8. Conclusion

The first or lower phase of the communist society – Marx wrote in 1875 – will only emerge «after prolonged birth pangs from the capitalist society». Marx was right. With hindsight, we can say that the technological prerequisites of the first phase of the communist society took about 115 years to emerge from the capitalist society since the days he penned his Critique of the Gotha Program.

This is the reason the solution I have laid down here to the problem of how a socialist/communist/cooperative society could and should function in its first or lower stage is anything but “utopian,” in both senses of the term as is usually employed in political science — viz. (i) something which cannot be achieved nowhere, and (ii) something too perfect to be possible.  23

Accordingly and not surprisingly, this solution – which I have called the Beneficent Principle of socialist/communist/cooperative societies for mnemonic purposes – has nothing resembling the “utopian” proposals published by some socialists who lived before Karl Marx (Thomas More, Robert Owen and the like), and the blueprints for the forthcoming socialist society published by the leaders of the Second International (1889 –1914) and the Third International (1919–1943) — such as August Bebel and Karl Kautsky in Germany, Jean Jaurès and Émile Vandervelde in the French-speaking labour movement, Nikolai Bukharin, Yevgeni Preobrazhensky, Lenin, Trotsky, Stalin in Russia, or Antonio Gramsci in Italy.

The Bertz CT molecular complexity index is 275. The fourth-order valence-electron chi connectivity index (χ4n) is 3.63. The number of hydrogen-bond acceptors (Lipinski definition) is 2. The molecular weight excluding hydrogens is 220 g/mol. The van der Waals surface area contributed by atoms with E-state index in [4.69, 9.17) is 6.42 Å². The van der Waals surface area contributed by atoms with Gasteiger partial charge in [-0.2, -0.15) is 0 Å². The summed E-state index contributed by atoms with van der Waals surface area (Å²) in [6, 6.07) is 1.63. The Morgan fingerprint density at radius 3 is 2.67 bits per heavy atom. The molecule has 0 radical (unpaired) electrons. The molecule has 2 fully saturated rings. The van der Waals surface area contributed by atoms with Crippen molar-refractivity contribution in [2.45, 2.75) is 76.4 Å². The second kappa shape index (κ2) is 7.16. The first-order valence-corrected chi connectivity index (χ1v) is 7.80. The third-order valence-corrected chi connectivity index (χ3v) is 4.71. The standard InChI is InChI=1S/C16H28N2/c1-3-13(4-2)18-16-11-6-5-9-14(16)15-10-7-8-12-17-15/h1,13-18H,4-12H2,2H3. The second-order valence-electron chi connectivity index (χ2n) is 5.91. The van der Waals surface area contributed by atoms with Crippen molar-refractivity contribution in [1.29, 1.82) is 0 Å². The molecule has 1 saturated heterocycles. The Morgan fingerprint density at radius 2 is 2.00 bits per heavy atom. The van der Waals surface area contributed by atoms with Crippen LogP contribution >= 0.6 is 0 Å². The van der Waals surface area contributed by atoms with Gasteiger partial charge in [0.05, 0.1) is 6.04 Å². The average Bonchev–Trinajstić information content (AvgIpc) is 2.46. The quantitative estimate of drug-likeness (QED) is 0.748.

The former did not know (and could not know) that there are quite strict technological prerequisites (along with economical and political ones) for a socialist/communist/ cooperative society to function and thrive, whereas the latter ignored or misinterpreted Marx’s outline of the lower and higher phases of communism, in which those prerequisites are succinctly but clearly described (Marx 1875). Consequently, they have little analytical value for contemporary social reality.

A single example may suffice. Antonio Gramsci (1891-1937), founding member and one-time leader of the Communist Party of Italy, wrote in November 1917: